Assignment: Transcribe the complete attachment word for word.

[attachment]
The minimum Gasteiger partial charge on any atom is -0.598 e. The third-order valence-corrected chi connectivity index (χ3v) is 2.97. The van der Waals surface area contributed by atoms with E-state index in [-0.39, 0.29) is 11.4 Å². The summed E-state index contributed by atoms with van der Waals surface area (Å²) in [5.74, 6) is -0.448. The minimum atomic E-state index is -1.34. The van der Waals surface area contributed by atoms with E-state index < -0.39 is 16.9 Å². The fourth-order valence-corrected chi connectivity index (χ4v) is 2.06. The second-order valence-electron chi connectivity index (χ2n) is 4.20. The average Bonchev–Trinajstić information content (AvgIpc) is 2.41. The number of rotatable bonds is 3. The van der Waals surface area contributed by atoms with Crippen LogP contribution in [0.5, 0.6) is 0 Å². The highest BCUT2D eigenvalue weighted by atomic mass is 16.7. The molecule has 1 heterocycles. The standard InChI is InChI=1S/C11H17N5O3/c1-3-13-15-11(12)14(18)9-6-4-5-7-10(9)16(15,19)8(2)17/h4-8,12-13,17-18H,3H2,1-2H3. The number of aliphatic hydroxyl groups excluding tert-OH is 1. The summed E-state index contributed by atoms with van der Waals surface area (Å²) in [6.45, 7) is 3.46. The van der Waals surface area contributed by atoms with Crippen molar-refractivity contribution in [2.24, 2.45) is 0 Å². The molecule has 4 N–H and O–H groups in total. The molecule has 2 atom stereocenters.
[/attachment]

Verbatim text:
The minimum Gasteiger partial charge on any atom is -0.598 e. The third-order valence-corrected chi connectivity index (χ3v) is 2.97. The van der Waals surface area contributed by atoms with E-state index in [-0.39, 0.29) is 11.4 Å². The summed E-state index contributed by atoms with van der Waals surface area (Å²) in [5.74, 6) is -0.448. The minimum atomic E-state index is -1.34. The van der Waals surface area contributed by atoms with E-state index < -0.39 is 16.9 Å². The fourth-order valence-corrected chi connectivity index (χ4v) is 2.06. The second-order valence-electron chi connectivity index (χ2n) is 4.20. The average Bonchev–Trinajstić information content (AvgIpc) is 2.41. The number of rotatable bonds is 3. The van der Waals surface area contributed by atoms with Crippen LogP contribution in [0.5, 0.6) is 0 Å². The highest BCUT2D eigenvalue weighted by atomic mass is 16.7. The molecule has 1 heterocycles. The standard InChI is InChI=1S/C11H17N5O3/c1-3-13-15-11(12)14(18)9-6-4-5-7-10(9)16(15,19)8(2)17/h4-8,12-13,17-18H,3H2,1-2H3. The number of aliphatic hydroxyl groups excluding tert-OH is 1. The summed E-state index contributed by atoms with van der Waals surface area (Å²) in [6.45, 7) is 3.46. The van der Waals surface area contributed by atoms with Crippen molar-refractivity contribution in [2.24, 2.45) is 0 Å². The molecule has 4 N–H and O–H groups in total. The molecule has 2 atom stereocenters.